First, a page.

A little over a week ago, I wondered whether the world needed tablets that were significantly less costly and significantly less fancy than the iPad and its most prominent rivals. A couple of commenters said that such a beast already existed: Barnes & Noble’s Nook Color e-reader. They had a point. At $249, B&N’s Android-based tablet is half the price of the cheapest iPad. Its 7″ color screen and industrial design are quite nice, but it doesn’t have a 1-GHz dual-core processor or cameras or gobs of storage (it has a merely adequate 8GB) or 3G or other features which are becoming de facto accouterments on higher-end models.
Of course, Barnes & Noble has never pitched the Nook Color as an iPad killer. It calls it a “reader’s tablet,” and it gave the device a modified version of Android that doesn’t have the standard Android interface or access to the Android Marketplace. It’s Amazon.com’s cheaper, E-Ink-sporting Kindle that’s been in B&N’s crosshairs.
But when the company released the Nook Color last year, it did say it was working on an app marketplace of its own–a move that would make the Nook Color a little less of a dedicated e-reader and a little more of a general-purpose device. (Already, some geeky buyers had rooted their Nooks to turn them into standard Android tablets.) Today, B&N is launching that marketplace–which is a new section in the shopping area where it already sells books and magazines–as part of the Nook Color’s version 1.2 upgrade. And while it’s sticking with the “reader’s tablet” idea and saying it’ll focus on reading materials and complementary items, it’s also saying that it’s listened to consumers who think that a $249 Nook Color has a place as an alternative to pricier, more powerful tablets.
Barnes & Noble gave me a demo of the new software last week. It’s making it available starting today at www.nookcolor.com/update; you can download it to a Windows PC or Mac and then transfer it to the Nook Color. The company plans to push it out as an over-the-air update directly to Nook Colors themselves over Wi-Fi starting next week.
The new “Nook Apps” feature is launching with 125 programs, including–first things first–Angry Birds, as well as the Pulse newsreader, MyCast Weather, a painting program called Drawing Pad, and Uno. There’s a decided emphasis on reading: other apps are based on Dr. Seuss books, Epicurious, and Lonely Planet Phrasebooks. Some programs are free, and B&N says around half are $2.99 or less.
The company plans to add more apps at a steady pace, though it won’t approve everything and says it wants to preserve the emphasis on word-oriented activities; the Nook Color’s version of Android is now based on version 2.2 Froyo, and B&N says that developers should be able to make most programs that work with Froyo work on the Nook Color without much trouble. (Normally, at this point I’d complain about this device being stuck with the aging Froyo rather than Android 3.0 Honeycomb, but that seems beside the point: the Nook Color sports its own reading-centric user interface and wouldn’t look like a Honeycomb tablet even if Honeycomb was in there.)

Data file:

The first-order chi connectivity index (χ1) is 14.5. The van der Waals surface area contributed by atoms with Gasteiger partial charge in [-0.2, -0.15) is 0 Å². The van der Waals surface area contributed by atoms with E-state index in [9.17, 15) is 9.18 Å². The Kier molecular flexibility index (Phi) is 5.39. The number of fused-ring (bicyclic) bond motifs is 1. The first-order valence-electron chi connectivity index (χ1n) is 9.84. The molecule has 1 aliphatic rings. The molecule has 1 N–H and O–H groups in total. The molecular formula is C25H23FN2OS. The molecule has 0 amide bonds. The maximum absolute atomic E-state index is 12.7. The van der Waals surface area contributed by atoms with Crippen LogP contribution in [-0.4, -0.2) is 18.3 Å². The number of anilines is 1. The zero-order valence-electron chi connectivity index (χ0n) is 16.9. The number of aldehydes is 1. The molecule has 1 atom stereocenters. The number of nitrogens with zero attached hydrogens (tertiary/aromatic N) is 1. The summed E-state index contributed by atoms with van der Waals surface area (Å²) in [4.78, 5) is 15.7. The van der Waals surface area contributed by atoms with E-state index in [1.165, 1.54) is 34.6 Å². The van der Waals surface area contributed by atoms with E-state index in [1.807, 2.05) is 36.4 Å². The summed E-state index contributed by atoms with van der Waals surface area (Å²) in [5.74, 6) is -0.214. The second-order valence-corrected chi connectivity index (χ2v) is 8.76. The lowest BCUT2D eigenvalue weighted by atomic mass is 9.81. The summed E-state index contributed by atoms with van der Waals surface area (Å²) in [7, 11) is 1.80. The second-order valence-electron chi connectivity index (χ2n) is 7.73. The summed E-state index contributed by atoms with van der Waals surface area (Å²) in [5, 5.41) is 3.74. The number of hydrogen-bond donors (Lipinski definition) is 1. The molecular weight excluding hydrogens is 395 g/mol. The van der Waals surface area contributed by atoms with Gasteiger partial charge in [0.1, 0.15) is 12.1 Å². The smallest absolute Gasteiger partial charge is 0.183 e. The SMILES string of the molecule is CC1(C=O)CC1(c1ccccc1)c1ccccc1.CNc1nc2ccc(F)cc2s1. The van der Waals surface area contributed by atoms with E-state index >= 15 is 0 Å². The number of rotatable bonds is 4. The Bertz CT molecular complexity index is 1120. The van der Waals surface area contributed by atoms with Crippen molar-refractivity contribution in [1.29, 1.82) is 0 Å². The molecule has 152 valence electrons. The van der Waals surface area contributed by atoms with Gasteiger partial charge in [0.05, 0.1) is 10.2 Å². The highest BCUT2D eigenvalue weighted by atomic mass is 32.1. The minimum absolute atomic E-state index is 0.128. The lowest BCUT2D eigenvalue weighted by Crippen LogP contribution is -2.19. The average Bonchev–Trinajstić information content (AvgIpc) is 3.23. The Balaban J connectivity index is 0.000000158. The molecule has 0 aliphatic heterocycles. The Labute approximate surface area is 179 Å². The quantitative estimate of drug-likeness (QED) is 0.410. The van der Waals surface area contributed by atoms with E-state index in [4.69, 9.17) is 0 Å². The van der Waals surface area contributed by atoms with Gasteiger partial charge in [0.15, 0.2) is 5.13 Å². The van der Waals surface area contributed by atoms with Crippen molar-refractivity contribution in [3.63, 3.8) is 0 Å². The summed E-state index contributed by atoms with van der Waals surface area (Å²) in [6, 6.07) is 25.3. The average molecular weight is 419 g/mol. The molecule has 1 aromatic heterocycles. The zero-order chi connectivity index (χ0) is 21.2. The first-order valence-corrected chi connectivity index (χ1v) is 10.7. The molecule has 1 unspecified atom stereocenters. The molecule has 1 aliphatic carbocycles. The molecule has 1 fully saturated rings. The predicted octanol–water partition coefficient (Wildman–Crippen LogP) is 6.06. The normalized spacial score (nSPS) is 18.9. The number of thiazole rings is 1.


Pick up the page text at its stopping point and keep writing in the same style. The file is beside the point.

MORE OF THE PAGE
Beyond Nook Apps, there’s quite a bit more in the 1.2 upgrade that both rounds out the tablet’s capabilities and improves the reading experience, including:
An e-mail client. It supports multiple POP3 and Webmail clients, but not Exchange (B&N says that’s in the works).
Rich-media books. Some titles now incorporate video (similar to a feature Amazon rolled into its iPhone and iPad Kindle apps last year). Children’s books already had a read-to-me feature in some cases; now some titles include interactivity, such as animations that are triggered when you tap on the illustrations.
Nook Friends. This expansion of the Lend Me feature turns it into a social network that allows Nook users to share books, reviews, and notes.
Improved browsing. Barnes & Noble says that the Web browser–a weak spot in the original Nook Color software–is now faster, with better gesture support and the ability to switch between mobile and full versions of sites. It also supports Flash Player 10.1, which didn’t crash during the demo I saw. (Yes, I know that’s the most lukewarm endorsement possible, but I’m not going to judge Flash until I’ve tried it–and if it works well it’ll be a very pleasant surprise.)
B&N says that over two million books and 150 magazines and newspapers are available on the Nook Color. Magazines are in a full-color form that provides the print layouts along with a Readability-like text view.
I’ve only seen the new Nookcolor software in demos by a Barnes & Noble employee, not given it a hands-on test myself. (I hope to do that today.) I hope it’s more polished than the tablet’s original, rough-around-the-edges software. And it’s not clear just how big and how good the supply of Nook Apps will get. (Will it have a thousand apps people will care about someday? Ten thousand?)
But with its low price and bookish focus, the Nookcolor is already something that the Motorola Xoom and BlackBerry PlayBook aren’t: an iPad alternative with a coherent, fully-baked answer to the question “Why would I buy this instead of an iPad?” It’s also less like its leading e-reader competitor, Amazon’s Kindle, than ever–I suspect that most folks who compare the minimalist, monochrome, battery-sipping $139 Kindle to the more complex, versatile, power-hungry, and colorful $249 Nook will immediately gravitate towards one over the other.